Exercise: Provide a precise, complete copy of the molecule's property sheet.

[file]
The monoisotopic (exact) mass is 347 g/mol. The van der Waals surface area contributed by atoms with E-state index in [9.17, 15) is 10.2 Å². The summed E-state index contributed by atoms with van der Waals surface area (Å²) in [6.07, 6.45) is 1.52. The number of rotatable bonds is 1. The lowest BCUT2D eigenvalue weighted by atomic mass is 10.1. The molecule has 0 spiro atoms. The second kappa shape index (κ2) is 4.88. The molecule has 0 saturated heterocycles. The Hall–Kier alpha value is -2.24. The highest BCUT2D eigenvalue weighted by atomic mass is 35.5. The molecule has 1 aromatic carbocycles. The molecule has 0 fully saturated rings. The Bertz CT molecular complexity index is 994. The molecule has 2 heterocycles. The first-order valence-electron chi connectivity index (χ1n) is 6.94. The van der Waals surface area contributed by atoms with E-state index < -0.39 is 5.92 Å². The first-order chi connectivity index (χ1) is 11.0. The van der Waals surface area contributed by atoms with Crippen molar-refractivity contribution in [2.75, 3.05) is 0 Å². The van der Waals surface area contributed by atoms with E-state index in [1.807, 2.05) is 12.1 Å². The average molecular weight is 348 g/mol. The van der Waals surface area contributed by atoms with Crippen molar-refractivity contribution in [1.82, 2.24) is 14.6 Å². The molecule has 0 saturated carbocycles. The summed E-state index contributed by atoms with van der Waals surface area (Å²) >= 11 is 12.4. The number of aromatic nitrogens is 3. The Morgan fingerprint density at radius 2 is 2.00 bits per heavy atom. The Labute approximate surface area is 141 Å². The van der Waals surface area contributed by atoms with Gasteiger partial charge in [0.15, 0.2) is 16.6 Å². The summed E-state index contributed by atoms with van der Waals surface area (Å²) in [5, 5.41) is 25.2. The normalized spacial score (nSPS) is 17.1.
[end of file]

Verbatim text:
The monoisotopic (exact) mass is 347 g/mol. The van der Waals surface area contributed by atoms with E-state index in [9.17, 15) is 10.2 Å². The summed E-state index contributed by atoms with van der Waals surface area (Å²) in [6.07, 6.45) is 1.52. The number of rotatable bonds is 1. The lowest BCUT2D eigenvalue weighted by atomic mass is 10.1. The molecule has 0 spiro atoms. The second kappa shape index (κ2) is 4.88. The molecule has 0 saturated heterocycles. The Hall–Kier alpha value is -2.24. The highest BCUT2D eigenvalue weighted by atomic mass is 35.5. The molecule has 1 aromatic carbocycles. The molecule has 0 fully saturated rings. The Bertz CT molecular complexity index is 994. The molecule has 2 heterocycles. The first-order valence-electron chi connectivity index (χ1n) is 6.94. The van der Waals surface area contributed by atoms with E-state index < -0.39 is 5.92 Å². The first-order chi connectivity index (χ1) is 11.0. The van der Waals surface area contributed by atoms with Crippen molar-refractivity contribution in [2.75, 3.05) is 0 Å². The van der Waals surface area contributed by atoms with E-state index in [1.807, 2.05) is 12.1 Å². The average molecular weight is 348 g/mol. The van der Waals surface area contributed by atoms with Crippen molar-refractivity contribution in [1.82, 2.24) is 14.6 Å². The molecule has 0 saturated carbocycles. The summed E-state index contributed by atoms with van der Waals surface area (Å²) >= 11 is 12.4. The number of aromatic nitrogens is 3. The Morgan fingerprint density at radius 2 is 2.00 bits per heavy atom. The Labute approximate surface area is 141 Å². The van der Waals surface area contributed by atoms with Gasteiger partial charge in [0.15, 0.2) is 16.6 Å². The summed E-state index contributed by atoms with van der Waals surface area (Å²) in [5, 5.41) is 25.2. The normalized spacial score (nSPS) is 17.1.